Austin's beloved public art park keeps hope alive with ambitious move

Austin's beloved public art park keeps hope alive with ambitious move

HOPE Outdoor Gallery Austin rendering
The new version of HOPE Outdoor Gallery will act as a "community incubator" and public art park. Chioco Design LLC
HOPE Outdoor Gallery Austin rendering
The gallery will welcome visitors to Austin with a "HOPE" layout that can be seen from arriving planes. Courtesy of Chioco Design LLC
HOPE Outdoor Gallery Austin rendering
HOPE Outdoor Gallery Austin rendering

Keep your chin up, folks. Some hope is taking root in Austin.

HOPE Outdoor Gallery, the expansive public arts project with ties to revered artist Shepard Fairey and once celebrated internationally as a culturally iconic, if not diminutive, graffiti park in Clarksville, will open in its new location near the Austin airport this summer.

Upon completion, HOPE Outdoor Gallery will span nearly 18 acres off Dalton Lane near Austin-Bergstrom International Airport and act as an open-air cultural events center, art park, and technology gallery. The project, which broke ground in June 2019 but was paused in 2020 because of the COVID-19 pandemic, also aspires to provide access to public arts and education, support jobs and equity opportunities, and create economic support programs for local artists, creatives, business owners, and production companies that lost significant revenue during the global shutdown.

On track to become the largest earthen-built structure in Texas history, the new HOPE Outdoor Gallery will include a unique “HOPE” layout that will be visible to planes flying into the Austin airport, offering visitors a positive first impression of the city.

“When SXSW 2020 was canceled, the future for the events and production industry in Austin was uncertain,” says Andi Scull, HOPE Outdoor Gallery founder and creative director. “Our team saw the importance of taking the time to listen and see that we could be more supportive of the creative class in our city by including more economic and educational aspects to our outdoor art park and tech gallery. We agreed that waiting to see the impact this would have on all the cultural arts groups would be critical, too. We’re so grateful to be able to open our art park for Austin and the creative community.”

Key to the project is an emphasis on reducing its environmental impact. With the knowledge that the new park will rest atop debris from myriad previous construction projects, organizers are making a statement by reusing much of the dirt on the site to create the park walls, which HOPE Outdoor Gallery notes matches the project’s relocation theme: “These walls bring us together.”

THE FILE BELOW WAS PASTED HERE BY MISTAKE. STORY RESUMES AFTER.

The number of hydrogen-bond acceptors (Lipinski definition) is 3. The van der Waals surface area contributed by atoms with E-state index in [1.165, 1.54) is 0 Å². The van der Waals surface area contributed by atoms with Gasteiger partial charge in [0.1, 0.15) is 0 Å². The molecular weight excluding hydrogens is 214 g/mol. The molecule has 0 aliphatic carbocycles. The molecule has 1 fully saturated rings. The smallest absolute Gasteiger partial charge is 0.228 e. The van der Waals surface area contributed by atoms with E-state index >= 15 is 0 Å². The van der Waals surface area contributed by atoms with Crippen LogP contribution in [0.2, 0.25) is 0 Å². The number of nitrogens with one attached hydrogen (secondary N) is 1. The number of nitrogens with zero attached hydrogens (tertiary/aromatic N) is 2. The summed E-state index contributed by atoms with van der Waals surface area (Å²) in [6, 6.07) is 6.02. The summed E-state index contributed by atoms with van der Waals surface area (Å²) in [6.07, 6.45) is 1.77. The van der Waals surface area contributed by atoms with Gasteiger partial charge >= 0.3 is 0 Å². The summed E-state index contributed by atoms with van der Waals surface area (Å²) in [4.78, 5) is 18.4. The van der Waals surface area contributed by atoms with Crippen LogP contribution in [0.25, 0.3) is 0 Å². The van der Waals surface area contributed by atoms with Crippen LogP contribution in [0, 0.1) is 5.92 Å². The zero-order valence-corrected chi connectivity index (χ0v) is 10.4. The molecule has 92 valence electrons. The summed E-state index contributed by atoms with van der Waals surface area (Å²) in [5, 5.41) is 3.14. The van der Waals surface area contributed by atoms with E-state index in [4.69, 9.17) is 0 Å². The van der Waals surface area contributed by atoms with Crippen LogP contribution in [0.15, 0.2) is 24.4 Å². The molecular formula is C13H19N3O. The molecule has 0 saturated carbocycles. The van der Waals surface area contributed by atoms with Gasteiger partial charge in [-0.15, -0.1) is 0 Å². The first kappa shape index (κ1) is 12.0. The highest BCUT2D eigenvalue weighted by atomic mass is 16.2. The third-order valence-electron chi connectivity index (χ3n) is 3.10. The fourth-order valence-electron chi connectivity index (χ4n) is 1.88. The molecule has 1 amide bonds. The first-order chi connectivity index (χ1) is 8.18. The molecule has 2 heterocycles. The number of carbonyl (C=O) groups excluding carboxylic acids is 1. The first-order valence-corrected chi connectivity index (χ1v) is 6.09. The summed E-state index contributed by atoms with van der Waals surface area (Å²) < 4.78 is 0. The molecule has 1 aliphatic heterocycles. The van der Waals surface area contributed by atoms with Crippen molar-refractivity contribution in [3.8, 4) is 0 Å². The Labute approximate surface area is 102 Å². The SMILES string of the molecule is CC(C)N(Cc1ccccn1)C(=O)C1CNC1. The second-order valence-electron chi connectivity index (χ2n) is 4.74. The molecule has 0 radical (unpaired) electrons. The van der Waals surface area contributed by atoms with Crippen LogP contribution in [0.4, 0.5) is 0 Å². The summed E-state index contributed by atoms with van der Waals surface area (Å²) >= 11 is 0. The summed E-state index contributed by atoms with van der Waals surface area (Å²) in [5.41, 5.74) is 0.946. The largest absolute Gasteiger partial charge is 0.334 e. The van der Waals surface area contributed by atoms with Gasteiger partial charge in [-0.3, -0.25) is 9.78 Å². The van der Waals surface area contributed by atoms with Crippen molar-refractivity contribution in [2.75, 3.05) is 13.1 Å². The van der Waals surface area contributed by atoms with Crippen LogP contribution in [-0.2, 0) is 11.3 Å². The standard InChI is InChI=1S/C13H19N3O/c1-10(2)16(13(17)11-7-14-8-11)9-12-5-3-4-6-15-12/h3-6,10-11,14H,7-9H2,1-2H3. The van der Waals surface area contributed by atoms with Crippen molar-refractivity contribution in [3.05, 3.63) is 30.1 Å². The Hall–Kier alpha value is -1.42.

Ecological elements will be added throughout the park, which also boasts an array of environmentally friendly components, from solar panels and rainwater-collection stations to 3D-printed garbage cans, and a bee apiary. 

With walls comprised of 40,000 earth blocks, the art park will also include a curated mural gallery, practice paint walls, interactive installations, and creative technology components. The space will host cultural events, and Austin restaurateur and HOPE Outdoor Gallery partner CK Chin will oversee the beverage and food program, which will include coffee, beer, wine cocktails, and snacks, as well as select grab-n-go food options.

The art park’s 12 repurposed shipping containers will allow it to support artists and creatives through a variety of programs and the rebrand the HOPE Farmers Market to HOPE Market for Sunday programming.

And in a nod to the gallery’s deep roots in Austin, the newly relocated art park will also feature a memorial wall from the original Baylor Street location, as well as a bricked walkway that includes the names of Austin residents and art supporters who have donated to the project.

“The outdoor gallery concept is utopian, not because every artist gets along, but because it yields diversity by providing an opportunity for those with creative drive and ingenuity rather than power and resources,” says Shepard Fairey, graphic artist, social activist, and longtime supporter of HOPE. “Empowerment is infectious, and the electricity from a space like the HOPE Outdoor Gallery creates a chain reaction of excitement and participation. Whether one is there to take an art class, take part in a charity event, party, or paint a wall, there is no question that the HOPE Outdoor Gallery is a community incubator.”